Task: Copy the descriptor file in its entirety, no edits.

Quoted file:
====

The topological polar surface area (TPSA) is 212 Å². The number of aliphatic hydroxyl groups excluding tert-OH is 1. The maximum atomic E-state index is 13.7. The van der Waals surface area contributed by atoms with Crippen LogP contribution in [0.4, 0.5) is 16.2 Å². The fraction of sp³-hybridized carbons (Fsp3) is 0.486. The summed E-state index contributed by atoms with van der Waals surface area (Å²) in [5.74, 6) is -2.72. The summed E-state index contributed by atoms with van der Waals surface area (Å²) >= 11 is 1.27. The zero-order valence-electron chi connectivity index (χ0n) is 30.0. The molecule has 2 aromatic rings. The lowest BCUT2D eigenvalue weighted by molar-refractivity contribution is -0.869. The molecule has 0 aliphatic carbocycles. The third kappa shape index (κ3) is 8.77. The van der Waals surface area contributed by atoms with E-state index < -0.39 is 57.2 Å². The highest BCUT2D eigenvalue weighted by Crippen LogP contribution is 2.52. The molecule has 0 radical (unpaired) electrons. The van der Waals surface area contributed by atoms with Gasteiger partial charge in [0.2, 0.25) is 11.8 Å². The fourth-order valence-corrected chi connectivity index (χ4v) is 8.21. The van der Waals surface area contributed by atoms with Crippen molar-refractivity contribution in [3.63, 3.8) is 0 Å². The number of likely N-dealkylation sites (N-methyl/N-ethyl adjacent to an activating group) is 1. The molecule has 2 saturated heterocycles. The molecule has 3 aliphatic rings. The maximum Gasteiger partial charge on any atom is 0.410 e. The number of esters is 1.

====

The topological polar surface area (TPSA) is 212 Å². The number of aliphatic hydroxyl groups excluding tert-OH is 1. The maximum atomic E-state index is 13.7. The van der Waals surface area contributed by atoms with Crippen LogP contribution in [0.4, 0.5) is 16.2 Å². The fraction of sp³-hybridized carbons (Fsp3) is 0.486. The summed E-state index contributed by atoms with van der Waals surface area (Å²) in [5.74, 6) is -2.72. The summed E-state index contributed by atoms with van der Waals surface area (Å²) >= 11 is 1.27. The zero-order valence-electron chi connectivity index (χ0n) is 30.0. The molecule has 2 aromatic rings. The lowest BCUT2D eigenvalue weighted by molar-refractivity contribution is -0.869. The molecule has 0 aliphatic carbocycles. The third kappa shape index (κ3) is 8.77. The van der Waals surface area contributed by atoms with E-state index < -0.39 is 57.2 Å². The highest BCUT2D eigenvalue weighted by Crippen LogP contribution is 2.52. The molecule has 0 radical (unpaired) electrons. The van der Waals surface area contributed by atoms with Gasteiger partial charge in [0.2, 0.25) is 11.8 Å². The fourth-order valence-corrected chi connectivity index (χ4v) is 8.21. The van der Waals surface area contributed by atoms with Crippen molar-refractivity contribution in [3.63, 3.8) is 0 Å². The number of likely N-dealkylation sites (N-methyl/N-ethyl adjacent to an activating group) is 1. The molecule has 2 saturated heterocycles. The molecule has 3 aliphatic rings. The maximum Gasteiger partial charge on any atom is 0.410 e. The number of esters is 1.